Home > Capturing the Devil (Stalking Jack the Ripper #4)(13)

Capturing the Devil (Stalking Jack the Ripper #4)(13)
Author: Kerri Maniscalco

Uncle came around the corner, apron in hand. “They’re bringing a body ’round the back. I’ve set up the carriage house for the autopsy. Gather your tools and meet me there at once.”

My cheeks flushed as Thomas canted his head in our direction. So much for stealth.

“Are you—can it not wait?” I motioned to the room Thomas finally disappeared into. Uncle knew precisely what was happening and how important it was. “Thomas is—”

“Wasting time with matters of the heart when we’ve got a more important duty to uphold.” His eyes flashed in warning. “Do not remind me of his wayward priorities. Unless you’d like to both be taken from this case or any future cases, I suggest you realign your focus. The two of you are acting like lovestruck young adults instead of serious students of forensic medicine. Settle your personal affairs on your own time.”

With that he stormed past me and slammed the front door. I bit my lip, stealing one more look at the parlor. I longed to rush to Thomas and find out exactly what my father decided, but Uncle was right. This case was the most important of my life. If Jack the Ripper lived, I needed to set that straight before any more talk of weddings or love took place.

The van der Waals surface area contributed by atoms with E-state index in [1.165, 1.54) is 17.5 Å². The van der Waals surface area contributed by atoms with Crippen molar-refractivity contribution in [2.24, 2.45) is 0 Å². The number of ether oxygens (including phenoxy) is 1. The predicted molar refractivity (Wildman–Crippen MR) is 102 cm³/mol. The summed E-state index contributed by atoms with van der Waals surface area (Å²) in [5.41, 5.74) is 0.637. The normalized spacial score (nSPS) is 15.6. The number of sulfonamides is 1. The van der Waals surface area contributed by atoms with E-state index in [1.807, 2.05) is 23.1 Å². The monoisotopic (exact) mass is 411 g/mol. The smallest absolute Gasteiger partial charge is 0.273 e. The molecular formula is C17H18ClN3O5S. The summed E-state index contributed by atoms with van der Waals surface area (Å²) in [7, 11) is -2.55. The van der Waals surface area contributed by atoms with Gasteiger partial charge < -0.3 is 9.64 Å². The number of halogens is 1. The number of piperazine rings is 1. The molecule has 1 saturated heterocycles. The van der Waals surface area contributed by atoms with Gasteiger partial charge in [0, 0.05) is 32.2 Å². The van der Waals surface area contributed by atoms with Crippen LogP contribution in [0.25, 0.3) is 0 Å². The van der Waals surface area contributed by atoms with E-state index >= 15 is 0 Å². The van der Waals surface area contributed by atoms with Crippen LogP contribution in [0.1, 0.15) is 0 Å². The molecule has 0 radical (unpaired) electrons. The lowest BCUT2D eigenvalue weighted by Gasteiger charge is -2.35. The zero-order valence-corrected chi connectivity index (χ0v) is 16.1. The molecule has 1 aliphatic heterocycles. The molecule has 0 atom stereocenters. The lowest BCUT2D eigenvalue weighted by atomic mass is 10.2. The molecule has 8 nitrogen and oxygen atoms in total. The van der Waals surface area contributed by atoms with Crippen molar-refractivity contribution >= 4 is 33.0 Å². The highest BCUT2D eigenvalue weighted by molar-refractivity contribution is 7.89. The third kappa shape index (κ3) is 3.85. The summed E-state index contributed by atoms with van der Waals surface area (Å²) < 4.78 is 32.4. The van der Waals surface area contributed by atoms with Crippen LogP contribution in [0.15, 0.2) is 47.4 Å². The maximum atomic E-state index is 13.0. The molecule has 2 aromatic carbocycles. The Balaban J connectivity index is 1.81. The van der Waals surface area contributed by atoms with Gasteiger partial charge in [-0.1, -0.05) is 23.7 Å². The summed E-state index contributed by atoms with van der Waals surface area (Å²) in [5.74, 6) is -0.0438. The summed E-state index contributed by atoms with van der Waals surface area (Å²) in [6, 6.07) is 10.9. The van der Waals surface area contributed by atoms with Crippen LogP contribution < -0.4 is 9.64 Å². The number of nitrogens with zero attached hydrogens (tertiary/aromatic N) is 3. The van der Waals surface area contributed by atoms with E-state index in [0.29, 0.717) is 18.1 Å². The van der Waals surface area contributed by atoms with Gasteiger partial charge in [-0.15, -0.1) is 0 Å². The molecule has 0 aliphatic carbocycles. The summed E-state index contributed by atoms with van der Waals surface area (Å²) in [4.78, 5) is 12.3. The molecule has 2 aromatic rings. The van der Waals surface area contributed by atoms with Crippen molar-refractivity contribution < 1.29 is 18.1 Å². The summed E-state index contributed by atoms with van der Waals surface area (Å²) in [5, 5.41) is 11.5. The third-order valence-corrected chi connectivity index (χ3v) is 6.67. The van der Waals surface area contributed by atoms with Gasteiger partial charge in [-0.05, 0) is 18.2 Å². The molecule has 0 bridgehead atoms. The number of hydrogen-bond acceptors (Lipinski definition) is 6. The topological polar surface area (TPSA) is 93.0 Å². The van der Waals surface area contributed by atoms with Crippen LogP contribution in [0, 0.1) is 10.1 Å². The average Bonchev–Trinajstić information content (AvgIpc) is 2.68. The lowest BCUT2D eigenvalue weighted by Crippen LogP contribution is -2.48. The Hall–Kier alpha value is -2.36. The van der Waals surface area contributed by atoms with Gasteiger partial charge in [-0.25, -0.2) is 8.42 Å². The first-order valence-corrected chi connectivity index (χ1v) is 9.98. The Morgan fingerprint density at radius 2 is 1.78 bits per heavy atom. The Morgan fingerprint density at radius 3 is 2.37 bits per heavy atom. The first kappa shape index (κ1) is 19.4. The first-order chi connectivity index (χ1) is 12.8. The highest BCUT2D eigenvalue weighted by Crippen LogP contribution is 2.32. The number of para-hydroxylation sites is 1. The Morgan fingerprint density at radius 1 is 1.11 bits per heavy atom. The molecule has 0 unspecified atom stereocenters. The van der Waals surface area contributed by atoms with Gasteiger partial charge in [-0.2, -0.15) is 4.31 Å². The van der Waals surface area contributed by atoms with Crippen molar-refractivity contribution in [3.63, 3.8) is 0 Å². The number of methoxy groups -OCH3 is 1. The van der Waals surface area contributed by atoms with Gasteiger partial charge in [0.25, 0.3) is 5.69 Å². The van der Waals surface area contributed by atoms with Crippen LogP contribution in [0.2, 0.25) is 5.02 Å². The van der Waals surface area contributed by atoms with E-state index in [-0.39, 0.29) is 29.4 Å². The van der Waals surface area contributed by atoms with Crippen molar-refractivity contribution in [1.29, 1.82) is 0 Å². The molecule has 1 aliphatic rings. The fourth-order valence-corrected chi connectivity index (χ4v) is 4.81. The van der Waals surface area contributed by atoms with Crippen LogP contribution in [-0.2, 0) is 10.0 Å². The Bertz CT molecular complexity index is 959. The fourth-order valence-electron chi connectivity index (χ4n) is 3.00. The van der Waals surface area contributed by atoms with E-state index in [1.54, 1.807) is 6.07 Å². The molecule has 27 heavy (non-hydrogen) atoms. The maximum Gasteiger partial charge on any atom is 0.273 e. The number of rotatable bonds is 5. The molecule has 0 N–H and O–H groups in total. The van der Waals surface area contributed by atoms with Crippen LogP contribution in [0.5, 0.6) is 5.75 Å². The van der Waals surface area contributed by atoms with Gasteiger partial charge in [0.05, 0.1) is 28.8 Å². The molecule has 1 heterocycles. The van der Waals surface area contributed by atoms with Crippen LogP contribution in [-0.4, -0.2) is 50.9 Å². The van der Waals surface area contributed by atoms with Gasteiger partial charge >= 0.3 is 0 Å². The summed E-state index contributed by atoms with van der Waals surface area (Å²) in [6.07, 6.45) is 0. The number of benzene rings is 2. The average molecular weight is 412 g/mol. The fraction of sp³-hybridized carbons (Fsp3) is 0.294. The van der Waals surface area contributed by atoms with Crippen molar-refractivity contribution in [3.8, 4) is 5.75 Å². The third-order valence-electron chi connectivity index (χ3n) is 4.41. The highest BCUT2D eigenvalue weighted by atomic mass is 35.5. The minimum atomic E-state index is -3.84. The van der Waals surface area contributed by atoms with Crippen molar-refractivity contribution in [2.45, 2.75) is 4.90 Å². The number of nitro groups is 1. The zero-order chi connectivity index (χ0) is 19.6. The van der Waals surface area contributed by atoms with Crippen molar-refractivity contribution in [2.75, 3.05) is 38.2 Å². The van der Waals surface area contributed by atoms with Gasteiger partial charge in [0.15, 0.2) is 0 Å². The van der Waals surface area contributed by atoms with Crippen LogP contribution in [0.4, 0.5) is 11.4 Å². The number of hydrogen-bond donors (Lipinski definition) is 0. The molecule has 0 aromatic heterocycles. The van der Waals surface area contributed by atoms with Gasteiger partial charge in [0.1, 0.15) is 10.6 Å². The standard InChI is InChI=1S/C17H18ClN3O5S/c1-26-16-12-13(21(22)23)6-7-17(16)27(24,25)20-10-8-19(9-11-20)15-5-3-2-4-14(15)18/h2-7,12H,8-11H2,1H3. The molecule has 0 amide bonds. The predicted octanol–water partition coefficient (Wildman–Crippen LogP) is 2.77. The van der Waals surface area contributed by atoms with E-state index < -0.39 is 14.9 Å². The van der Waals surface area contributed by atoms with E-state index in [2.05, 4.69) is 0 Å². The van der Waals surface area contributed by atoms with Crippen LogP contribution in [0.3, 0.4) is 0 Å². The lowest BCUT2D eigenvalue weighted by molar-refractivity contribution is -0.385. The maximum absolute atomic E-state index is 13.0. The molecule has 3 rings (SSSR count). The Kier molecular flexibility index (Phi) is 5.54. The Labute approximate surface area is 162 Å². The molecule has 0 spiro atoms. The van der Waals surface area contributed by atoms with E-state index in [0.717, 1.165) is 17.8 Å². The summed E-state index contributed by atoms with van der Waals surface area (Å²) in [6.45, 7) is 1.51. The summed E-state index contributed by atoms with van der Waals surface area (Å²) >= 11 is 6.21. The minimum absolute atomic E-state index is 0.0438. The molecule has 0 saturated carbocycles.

I called for my medical bag to be brought outside and made my way to the carriage house and the new body waiting to tell us its secrets.

“Focus! The left kidney weighs how much?” Uncle asked, practically snarling.

Another young woman lay on our makeshift examination table, silent, unlike the muffled street noise working its way into the carriage house. Wooden wheels clattering over cobblestones and another ravaged body weren’t the only causes of my distraction, however. My leg ached terribly. I’d removed my overcoat and gloves in favor of working efficiently, and it was unforgivably cold. My breath puffed in little white clouds as I weighed the organ, teeth chattering.

“O-one hundred a-and sixteen g-grams, sir.”

Uncle’s attention snapped from the opened corpse to me, swiftly noting the shivers I was no longer able to hide. My heavy velvet charcoal gown with scarlet trim was warm enough for sitting indoors with a hot cup of tea and a good book, but it was January in New York and the weather was as wicked as the person leaving bodies like fallen bits of snow around the slums.

“Grieves!” Uncle shouted for the poor stable boy he’d snagged for this most gruesome task. The young man appeared in the doorway, stealing glances at the slain woman, his complexion almost tinged green. “Tend to the fire. But mind it doesn’t get too warm. We don’t want to accelerate the decomposition of the body, do we?” The boy shook his head, no longer appearing just green; he now looked quite ready to vomit at the thought of a rotten corpse in his mistress’s carriage house. Whether it was from fear of my grandmother or the corpse, it was hard to discern. He’d already paled to an unhealthy hue when Uncle had demanded he remove all three of Grandmama’s carriages and replace them with an examination table. Perhaps he worried he’d end up like the cadaver we were carving once Grandmama found out. “Off you go, then!”